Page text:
Absolutely true. It depends on many factors, currently only know to the OP.
> > While a front-end to printf might well be faster when parsing and > saving something like "xprintf("%f-%f", f1, f2)" compared to actually > executing the snprintf, it would almost certainly be *slower* than the > actual snprintf handing "xprintf("%s-%s", s1, s2)". > > And that's ignoring all of the synchronization issues, and any work > involved in those. > > Now if you had non-variable functions, where you didn't have to parse > the format string to find the parameters, and you then applied the > format only in the worker thread, that should help, but it's a much > less general solution, and will help only modestly in many cases.
It would perhaps be less general, but it could well be good enough for the job. And it does not /have/ to be less general - you could build something akin to C++'s output stream system. In fact, you could make your queue simply hold a pair with a pointer to a function, and a data member (which would be interpreted as either a value directly, a string pointer, or a pointer to a struct with more data). This would be /more/ general than a printf, while keeping the shared queue structure simple. Of course, you still have issues with synchronisation, interleaving of messages printed from different threads or contexts, and the challenge of making sure your debug data stays alive between the queuing operation and the dequeuing operation.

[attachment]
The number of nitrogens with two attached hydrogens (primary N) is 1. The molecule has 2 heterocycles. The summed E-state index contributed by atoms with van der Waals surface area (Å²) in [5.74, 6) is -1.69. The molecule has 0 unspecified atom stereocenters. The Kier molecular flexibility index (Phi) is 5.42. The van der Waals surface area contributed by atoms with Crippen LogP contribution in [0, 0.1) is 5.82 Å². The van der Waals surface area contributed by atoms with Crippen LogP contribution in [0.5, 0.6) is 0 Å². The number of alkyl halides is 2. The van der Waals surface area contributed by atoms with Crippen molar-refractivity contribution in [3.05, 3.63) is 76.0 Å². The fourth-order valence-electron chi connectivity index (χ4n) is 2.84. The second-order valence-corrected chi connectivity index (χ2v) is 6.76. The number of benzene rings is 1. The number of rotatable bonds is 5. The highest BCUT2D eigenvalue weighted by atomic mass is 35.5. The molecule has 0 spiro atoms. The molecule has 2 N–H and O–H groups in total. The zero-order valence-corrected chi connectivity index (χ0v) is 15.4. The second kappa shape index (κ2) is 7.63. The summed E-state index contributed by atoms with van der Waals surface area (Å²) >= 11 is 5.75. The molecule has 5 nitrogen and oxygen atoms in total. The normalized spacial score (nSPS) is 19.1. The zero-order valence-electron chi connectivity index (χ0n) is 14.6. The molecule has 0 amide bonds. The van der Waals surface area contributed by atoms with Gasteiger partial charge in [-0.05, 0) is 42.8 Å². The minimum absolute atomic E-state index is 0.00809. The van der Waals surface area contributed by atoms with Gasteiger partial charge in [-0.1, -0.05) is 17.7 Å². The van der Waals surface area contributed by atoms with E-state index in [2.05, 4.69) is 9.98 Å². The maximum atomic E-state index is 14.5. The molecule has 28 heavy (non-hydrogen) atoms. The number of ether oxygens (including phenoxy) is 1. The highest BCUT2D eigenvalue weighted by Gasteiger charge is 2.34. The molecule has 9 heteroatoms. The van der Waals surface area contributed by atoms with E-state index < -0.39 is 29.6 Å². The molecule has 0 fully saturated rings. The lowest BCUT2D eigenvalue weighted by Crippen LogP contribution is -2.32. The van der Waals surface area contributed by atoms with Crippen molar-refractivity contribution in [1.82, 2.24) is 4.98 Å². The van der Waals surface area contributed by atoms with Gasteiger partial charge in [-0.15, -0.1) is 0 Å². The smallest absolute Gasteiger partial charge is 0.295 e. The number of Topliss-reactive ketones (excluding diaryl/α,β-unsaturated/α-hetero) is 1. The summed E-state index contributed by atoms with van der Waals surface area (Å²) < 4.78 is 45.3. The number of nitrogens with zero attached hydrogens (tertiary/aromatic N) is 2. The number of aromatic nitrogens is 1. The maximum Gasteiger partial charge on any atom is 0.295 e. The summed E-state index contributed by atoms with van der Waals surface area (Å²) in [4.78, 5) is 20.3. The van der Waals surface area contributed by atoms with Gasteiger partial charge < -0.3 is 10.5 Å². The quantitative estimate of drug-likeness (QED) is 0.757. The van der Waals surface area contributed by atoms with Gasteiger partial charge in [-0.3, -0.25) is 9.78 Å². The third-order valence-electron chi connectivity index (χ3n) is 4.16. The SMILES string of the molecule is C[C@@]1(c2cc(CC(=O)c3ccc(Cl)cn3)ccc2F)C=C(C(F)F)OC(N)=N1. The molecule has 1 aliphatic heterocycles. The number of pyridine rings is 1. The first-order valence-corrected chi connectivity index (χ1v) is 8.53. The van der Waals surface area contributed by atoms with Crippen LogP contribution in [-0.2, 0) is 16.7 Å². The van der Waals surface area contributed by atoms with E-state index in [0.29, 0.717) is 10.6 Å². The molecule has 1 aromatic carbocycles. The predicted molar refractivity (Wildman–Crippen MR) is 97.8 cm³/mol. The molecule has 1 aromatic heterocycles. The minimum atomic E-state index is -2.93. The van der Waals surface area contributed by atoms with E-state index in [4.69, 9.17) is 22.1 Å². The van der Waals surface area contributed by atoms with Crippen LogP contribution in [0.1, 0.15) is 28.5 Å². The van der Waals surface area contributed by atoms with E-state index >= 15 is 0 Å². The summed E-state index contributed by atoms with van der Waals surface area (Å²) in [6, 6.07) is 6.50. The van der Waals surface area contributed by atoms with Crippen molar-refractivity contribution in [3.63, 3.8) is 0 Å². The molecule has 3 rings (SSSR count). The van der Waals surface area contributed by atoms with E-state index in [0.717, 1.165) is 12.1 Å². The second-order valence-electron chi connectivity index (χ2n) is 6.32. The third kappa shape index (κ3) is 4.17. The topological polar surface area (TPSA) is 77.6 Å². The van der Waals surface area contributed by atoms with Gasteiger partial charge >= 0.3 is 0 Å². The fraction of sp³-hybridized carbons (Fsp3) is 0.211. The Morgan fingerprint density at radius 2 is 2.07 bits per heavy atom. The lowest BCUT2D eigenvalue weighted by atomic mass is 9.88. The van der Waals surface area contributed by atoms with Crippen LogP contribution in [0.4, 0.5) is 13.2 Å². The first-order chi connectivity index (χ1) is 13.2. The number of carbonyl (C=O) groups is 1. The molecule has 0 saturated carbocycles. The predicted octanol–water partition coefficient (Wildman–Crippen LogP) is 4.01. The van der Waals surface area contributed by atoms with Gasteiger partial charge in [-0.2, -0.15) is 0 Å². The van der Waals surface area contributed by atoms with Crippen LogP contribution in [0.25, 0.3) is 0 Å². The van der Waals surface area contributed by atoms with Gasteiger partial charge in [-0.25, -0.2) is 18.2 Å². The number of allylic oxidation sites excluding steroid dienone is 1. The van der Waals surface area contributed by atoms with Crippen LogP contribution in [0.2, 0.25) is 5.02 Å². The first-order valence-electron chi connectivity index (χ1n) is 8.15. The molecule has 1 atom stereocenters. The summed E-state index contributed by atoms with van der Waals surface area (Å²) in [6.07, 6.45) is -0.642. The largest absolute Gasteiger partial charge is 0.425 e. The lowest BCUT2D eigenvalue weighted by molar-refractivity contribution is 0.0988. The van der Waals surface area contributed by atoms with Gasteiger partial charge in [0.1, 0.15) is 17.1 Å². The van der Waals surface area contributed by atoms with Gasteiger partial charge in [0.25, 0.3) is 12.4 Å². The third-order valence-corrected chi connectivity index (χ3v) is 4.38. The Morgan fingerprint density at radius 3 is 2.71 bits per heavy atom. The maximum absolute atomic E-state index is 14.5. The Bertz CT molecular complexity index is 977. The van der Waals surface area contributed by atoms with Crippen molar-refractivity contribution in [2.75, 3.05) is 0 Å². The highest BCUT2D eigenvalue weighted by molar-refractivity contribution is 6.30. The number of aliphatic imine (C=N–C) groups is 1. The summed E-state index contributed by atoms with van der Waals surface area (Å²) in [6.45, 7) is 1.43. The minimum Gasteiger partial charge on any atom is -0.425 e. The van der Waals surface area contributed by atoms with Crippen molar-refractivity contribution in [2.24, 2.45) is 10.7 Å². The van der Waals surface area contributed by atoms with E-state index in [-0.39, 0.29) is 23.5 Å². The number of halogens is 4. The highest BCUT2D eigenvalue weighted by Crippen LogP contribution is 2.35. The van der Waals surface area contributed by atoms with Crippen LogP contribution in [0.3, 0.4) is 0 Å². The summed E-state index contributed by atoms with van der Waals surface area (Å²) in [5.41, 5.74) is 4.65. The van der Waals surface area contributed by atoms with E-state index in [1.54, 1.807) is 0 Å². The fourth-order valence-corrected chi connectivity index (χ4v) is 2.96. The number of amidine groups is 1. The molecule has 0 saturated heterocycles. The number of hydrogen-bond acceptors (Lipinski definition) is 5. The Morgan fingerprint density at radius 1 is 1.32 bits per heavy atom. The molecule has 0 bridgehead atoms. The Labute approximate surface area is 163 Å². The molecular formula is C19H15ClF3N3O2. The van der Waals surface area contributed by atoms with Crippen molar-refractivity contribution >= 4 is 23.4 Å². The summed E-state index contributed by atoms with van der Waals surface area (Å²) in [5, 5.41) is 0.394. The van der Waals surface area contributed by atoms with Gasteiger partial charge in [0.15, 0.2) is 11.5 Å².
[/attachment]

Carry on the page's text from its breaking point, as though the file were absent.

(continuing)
> > In any event I thing I was reading the OPs message as being more > concerned with the possibility of the printf call blocking. >
That is one possible interpretation, but not the only one. In my own code, I have made printf functions that use snprintf and then pump the output directly into a DMA buffer for a UART, skipping the layers of library calls for file I/O. In such cases, it is the formatting of the data that takes time, rather than the output of the data. But I have also seen printf's that boil down to polled blocking UART transmission after layers of _write() functions and other internal library code - in which case it is the output part that is slow.
On Tue, 25 Apr 2017 00:19:24 -0500, Robert Wessel wrote: